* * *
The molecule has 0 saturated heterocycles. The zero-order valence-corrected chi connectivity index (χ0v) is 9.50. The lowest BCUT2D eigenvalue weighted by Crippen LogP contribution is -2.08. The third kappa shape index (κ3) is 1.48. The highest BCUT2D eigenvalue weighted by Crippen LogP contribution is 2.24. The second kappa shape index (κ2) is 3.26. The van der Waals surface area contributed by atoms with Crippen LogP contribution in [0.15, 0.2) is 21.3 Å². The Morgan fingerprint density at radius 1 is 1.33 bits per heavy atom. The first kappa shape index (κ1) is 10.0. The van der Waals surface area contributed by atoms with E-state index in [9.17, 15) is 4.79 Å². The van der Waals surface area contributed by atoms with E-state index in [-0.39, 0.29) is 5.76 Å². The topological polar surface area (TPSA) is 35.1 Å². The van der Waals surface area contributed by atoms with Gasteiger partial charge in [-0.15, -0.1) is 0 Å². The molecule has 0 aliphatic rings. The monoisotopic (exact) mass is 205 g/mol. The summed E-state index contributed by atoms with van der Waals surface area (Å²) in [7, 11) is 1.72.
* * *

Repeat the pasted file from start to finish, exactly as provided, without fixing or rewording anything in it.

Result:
The molecule has 0 saturated heterocycles. The zero-order valence-corrected chi connectivity index (χ0v) is 9.50. The lowest BCUT2D eigenvalue weighted by Crippen LogP contribution is -2.08. The third kappa shape index (κ3) is 1.48. The highest BCUT2D eigenvalue weighted by Crippen LogP contribution is 2.24. The second kappa shape index (κ2) is 3.26. The van der Waals surface area contributed by atoms with Crippen LogP contribution in [0.15, 0.2) is 21.3 Å². The Morgan fingerprint density at radius 1 is 1.33 bits per heavy atom. The first kappa shape index (κ1) is 10.0. The van der Waals surface area contributed by atoms with E-state index in [9.17, 15) is 4.79 Å². The van der Waals surface area contributed by atoms with E-state index in [-0.39, 0.29) is 5.76 Å². The topological polar surface area (TPSA) is 35.1 Å². The van der Waals surface area contributed by atoms with Gasteiger partial charge in [-0.15, -0.1) is 0 Å². The molecule has 0 aliphatic rings. The monoisotopic (exact) mass is 205 g/mol. The summed E-state index contributed by atoms with van der Waals surface area (Å²) in [7, 11) is 1.72.